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Physicist and philanthropist Fred Kavli dies at 86

22 Nov 2013 Michael Banks
Fred Kavli

The Norwegian-born physicist and philanthropist Fred Kavli has passed away at the age of 86. Kavli, one of physics’ biggest benefactors, set up the Kavli Foundation in 2000 that has endowed research institutes at leading universities worldwide. Today, there are 17 such institutes around the world dedicated to astronomy, nanotechnology, neuroscience and theoretical physics. Kavli died at his home in Santa Barbara a year after contracting cholangiocarcinoma, a rare form of cancer.

Speaking to Physics World in 2007, Kavli said that physics was, for him, “the most interesting and fascinating subject because it deals with the most fundamental questions and forms a foundation for most science because it [gives] us an understanding of nature, the universe and the world in which we live”.

Cambridge University astrophysicist Martin Rees told that he first got to know Kavli through the latter’s “generous” backing for the Kavli Institute for Cosmology at the University of Cambridge, as well as through his support for the Royal Society. “[Kavli] believed fervently in the value and potential of fundamental science,” says Rees. “His foundation – now a permanent memorial to his vision – succeeded because he chose excellent advisors and staff, and also because he had a genuinely global vision.”

From missiles to nanoscience

Kavli was born in 1927 on a small farm in Eresfjord, Norway. He chose to study physics at the Norwegian Institute of Technology (now known as the Norwegian University of Science and Technology) in Trondheim. After he graduated in 1955, Kavli applied for a visa to work in the US. A year later, with visa in hand, Kavli travelled to California, where he became chief engineer of a small firm that designed and manufactured sensors for the Atlas missile – the US’s first successful intercontinental ballistic missile.

Two years later, Kavli founded his own business, becoming head of the Kavlico Corporation, which grew into one of the world’s largest suppliers of sensors for aeronautic, automotive and other industrial applications. He remained chief executive and sole shareholder of the company until it was sold in 2000.

It was then that Kavli turned his focus to philanthropy. He established the Kavli Foundation, which aims to “advance science for the benefit of humanity, promoting public understanding of scientific research, and supporting scientists and their work”. The first such institute – the Kavli Institute for Theoretical Physics – was created at the University of California, Santa Barbara in 2002, and has now been joined by 10 other institutes in the US, one in Japan, two in China and one each in the Netherlands, Norway and the UK. “I realized that I wanted to use the fruits of a lifetime of hard work in an efficient way for the long-term benefit of humanity by supporting basic science,” Kavli told Physics World in 2007.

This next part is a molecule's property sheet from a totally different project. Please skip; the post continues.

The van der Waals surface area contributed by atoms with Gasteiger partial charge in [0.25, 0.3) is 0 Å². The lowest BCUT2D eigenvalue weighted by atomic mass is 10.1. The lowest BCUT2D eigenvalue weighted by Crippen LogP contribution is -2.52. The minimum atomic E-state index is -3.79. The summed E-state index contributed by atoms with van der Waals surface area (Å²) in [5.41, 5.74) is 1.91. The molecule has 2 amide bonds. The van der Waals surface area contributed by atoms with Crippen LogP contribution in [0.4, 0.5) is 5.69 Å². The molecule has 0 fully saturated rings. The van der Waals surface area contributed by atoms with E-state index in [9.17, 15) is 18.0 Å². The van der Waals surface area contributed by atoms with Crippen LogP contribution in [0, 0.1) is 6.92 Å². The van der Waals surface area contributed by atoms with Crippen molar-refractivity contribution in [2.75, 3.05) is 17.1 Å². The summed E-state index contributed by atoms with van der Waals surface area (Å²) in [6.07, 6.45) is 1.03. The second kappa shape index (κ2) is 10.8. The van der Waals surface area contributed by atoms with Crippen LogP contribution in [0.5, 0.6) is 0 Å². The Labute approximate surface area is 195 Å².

Hitoshi Murayama, director of the Kavli Institute for the Physics and Mathematics of the Universe at the University of Tokyo that was established in 2012, says that Kavli was “an amazing man of incredible vision”. “[Kavli] believed firmly in the importance of basic science and its long-term benefit to humanity,” adds Murayama. “His passion was contagious.”

Funding more

In 2008 Kavli enlarged the foundation’s activities, setting up the $1m Kavli Prize, which is awarded in three subjects: astronomy, neuroscience and nanotechnology. Each prize is worth $1m and is bestowed every two years.

George Efstathiou, director of the Kavli Institute for Cosmology at Cambridge Univeristy, told that Kavli’s motivation for the prizes was to generate public interest – particularly in young people – in Kavli’s three favoured areas of science. “Kavli was a visionary figure and a generous and enthusiastic supporter of basic, curiosity-driven, research,” adds Efstathiou. “The Kavli Institutes are [his] way of saying that curiosity-driven research is important”.

Since 2008 Kavli has also established Kavli professorships, Kavli symposia and endowed the AAAS Kavli Science Journalism Awards, which is managed by the American Association for the Advancement of Science. The Kavli Foundation has even helped to fund a new “residential working retreat” for scientists at the 18th-century Chicheley Hall in Buckinghamshire, UK, known as the Kavli Royal Society International Centre. The hall was bought for £6.5m by the Royal Society, part-funded by Kavli himself.

“We will forever be grateful to Fred Kavli – someone who, with the foundation, invested his heart and soul into ensuring that science will make this a better world for future generations,” Robert Conn, president of the Kavli Foundation, said in a statement. “And we will carry forward this mission with the same commitment and dedication that he gave to science and his life.”


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